US jets have bombed ISIL fighters south of Baghdad who had attacked Iraqi soldiers, in the first expansion of the campaign against the armed group.
The US Central Command early on Tuesday said the attack was launched after Iraqi forces called for assistance – the first time the US had used force with the sole intention of directly supporting Iraq troops fighting ISIL.
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Previous US policy was to conduct air raids to protect US interests and personnel, assist Iraqi refugees and secure critical infrastructure.
Officials said the raid represented a broadened mission authorised by the US president, Barack Obama, to go on the offensive against ISIL wherever it is.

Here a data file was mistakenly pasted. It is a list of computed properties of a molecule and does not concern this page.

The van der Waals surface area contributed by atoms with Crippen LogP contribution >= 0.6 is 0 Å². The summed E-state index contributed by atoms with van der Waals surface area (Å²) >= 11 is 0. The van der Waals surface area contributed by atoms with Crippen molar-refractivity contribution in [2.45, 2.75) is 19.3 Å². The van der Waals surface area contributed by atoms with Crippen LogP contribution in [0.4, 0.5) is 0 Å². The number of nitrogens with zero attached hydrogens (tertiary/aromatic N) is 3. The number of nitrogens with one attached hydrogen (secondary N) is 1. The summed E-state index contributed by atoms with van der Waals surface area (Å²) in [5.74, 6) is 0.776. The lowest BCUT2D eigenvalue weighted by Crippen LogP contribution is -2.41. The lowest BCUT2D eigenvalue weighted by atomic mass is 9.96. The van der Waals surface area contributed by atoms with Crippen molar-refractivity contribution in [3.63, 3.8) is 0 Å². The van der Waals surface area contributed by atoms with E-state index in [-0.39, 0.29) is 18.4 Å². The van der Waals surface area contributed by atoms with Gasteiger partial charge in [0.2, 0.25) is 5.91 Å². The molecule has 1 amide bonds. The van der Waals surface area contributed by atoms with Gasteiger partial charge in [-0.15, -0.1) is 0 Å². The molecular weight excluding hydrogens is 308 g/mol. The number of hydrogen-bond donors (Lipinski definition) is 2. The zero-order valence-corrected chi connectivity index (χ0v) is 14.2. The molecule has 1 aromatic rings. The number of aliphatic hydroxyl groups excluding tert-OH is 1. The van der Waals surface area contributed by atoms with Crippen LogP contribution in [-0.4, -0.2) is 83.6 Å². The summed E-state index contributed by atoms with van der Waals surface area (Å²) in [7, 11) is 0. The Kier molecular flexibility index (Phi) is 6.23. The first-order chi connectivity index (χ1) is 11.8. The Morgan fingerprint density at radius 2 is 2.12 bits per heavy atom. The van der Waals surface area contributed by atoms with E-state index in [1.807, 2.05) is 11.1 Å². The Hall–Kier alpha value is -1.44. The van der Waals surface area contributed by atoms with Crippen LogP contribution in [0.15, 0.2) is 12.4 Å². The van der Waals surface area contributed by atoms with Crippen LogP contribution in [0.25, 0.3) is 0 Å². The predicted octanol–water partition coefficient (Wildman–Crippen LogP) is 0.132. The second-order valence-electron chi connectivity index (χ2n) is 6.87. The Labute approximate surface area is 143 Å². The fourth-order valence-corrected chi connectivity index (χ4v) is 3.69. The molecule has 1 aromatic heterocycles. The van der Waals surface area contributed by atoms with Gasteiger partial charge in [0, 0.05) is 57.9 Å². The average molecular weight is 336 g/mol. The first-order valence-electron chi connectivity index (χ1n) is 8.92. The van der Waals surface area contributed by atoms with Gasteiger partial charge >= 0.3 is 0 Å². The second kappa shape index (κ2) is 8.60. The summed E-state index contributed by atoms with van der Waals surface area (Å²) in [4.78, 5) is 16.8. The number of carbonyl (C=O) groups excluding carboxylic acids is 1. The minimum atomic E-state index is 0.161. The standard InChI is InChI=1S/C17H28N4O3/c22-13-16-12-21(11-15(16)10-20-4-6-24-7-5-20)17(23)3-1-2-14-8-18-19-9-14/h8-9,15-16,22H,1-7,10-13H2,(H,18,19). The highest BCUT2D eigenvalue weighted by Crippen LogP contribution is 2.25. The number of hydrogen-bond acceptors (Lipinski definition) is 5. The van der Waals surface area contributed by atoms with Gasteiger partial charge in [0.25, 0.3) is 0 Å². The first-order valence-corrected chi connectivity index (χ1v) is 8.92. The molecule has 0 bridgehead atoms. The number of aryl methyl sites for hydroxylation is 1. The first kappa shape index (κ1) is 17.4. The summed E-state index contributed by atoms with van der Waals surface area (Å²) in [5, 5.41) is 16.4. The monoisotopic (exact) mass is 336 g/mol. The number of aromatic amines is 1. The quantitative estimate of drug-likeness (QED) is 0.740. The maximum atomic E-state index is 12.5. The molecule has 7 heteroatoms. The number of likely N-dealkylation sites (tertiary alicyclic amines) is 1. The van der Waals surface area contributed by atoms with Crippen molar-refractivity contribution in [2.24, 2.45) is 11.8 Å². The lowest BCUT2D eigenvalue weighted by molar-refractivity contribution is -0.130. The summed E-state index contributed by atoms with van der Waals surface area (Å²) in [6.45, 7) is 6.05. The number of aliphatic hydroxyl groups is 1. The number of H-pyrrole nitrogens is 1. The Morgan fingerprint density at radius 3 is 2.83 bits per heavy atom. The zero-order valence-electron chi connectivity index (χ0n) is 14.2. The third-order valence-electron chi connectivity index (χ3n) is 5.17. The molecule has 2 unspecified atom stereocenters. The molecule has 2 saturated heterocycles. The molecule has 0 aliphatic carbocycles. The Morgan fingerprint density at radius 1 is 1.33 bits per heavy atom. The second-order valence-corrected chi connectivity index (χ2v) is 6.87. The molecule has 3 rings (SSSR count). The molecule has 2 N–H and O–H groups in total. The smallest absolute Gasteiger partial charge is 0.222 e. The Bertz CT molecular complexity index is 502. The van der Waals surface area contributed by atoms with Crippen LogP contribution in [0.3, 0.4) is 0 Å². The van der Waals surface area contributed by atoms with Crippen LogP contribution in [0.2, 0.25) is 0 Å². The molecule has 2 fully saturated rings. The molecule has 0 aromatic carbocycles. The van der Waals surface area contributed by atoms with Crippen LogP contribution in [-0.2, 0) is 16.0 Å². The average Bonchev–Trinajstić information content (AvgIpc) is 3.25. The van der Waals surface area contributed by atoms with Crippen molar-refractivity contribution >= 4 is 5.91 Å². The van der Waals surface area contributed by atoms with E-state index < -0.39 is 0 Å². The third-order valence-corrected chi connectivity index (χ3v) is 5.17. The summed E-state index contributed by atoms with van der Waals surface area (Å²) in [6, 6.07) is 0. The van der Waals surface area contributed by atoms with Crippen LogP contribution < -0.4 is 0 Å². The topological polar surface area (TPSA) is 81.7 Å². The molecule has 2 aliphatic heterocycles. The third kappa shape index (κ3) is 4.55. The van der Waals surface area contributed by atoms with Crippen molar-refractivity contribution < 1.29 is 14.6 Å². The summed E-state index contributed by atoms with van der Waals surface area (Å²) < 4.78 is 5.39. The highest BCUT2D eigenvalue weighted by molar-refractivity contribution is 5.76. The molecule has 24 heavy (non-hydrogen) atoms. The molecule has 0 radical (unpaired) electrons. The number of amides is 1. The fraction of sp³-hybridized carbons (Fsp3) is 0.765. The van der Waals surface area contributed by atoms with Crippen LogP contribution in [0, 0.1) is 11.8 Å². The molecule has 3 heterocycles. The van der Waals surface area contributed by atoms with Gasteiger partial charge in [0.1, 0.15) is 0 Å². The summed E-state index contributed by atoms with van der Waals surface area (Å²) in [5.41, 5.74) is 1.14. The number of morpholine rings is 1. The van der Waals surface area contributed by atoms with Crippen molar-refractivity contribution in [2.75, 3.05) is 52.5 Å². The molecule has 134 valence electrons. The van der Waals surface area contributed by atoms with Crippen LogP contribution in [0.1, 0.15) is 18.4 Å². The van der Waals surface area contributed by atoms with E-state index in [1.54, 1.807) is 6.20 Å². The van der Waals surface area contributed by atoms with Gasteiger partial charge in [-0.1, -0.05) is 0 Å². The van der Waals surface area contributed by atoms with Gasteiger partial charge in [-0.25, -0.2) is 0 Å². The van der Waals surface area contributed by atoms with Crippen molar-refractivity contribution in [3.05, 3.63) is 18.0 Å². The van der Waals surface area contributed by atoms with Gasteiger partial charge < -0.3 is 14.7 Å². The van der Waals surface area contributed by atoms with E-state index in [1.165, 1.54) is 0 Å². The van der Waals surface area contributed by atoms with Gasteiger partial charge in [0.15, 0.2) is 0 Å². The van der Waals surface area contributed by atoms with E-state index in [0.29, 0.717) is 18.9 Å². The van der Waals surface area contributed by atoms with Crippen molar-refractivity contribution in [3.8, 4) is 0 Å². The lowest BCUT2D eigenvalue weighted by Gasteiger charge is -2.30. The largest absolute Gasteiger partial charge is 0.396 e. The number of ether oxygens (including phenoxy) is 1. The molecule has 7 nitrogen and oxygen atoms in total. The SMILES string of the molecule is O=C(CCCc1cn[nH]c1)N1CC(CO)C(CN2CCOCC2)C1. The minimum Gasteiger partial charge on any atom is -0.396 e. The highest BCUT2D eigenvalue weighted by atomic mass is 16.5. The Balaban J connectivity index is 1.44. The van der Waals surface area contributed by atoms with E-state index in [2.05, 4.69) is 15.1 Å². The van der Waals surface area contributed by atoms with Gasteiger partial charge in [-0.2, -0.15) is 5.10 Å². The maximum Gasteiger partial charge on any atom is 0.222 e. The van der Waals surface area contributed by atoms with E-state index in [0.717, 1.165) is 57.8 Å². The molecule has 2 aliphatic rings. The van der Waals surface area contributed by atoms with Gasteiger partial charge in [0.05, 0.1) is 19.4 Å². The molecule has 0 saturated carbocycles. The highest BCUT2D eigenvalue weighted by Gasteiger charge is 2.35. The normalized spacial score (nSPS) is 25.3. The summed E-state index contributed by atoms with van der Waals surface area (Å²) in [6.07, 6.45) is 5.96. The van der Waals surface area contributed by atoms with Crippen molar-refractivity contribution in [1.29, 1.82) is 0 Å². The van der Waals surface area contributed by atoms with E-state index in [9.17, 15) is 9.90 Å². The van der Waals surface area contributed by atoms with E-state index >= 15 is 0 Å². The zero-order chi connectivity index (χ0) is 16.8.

They said another US air raid on Tuesday targeted ISIL positions near Mount Sinjar, an area in the north of the country where ISIL besieged the Yazidi religious minority.
“These strikes were conducted under authority to protect US personnel and facilities, support humanitarian efforts, and help Iraqi forces on the offensive against ISIL terrorists,” said a statement by the US Central Command.
In total, the strikes destroyed six ISIL vehicles near Sinjar and an ISIL fighting position southwest of Baghdad.
They bring the number of US air attacks in Iraq to 162 since US forces re-entered the country in August.
Earlier, a coalition of 30 countries including western and Arab nations promised to combat ISIL in Iraq and Syria, at a strategy conference in Paris. However, no coalition roles have been made public.
Obama has promised to degrade and destroy ISIL in areas it controls in northern Iraq and Syria.
On Sunday, US officials told the AP news agency that any US jets threatened by Syrian regime air defences would be authorised to act in self defence.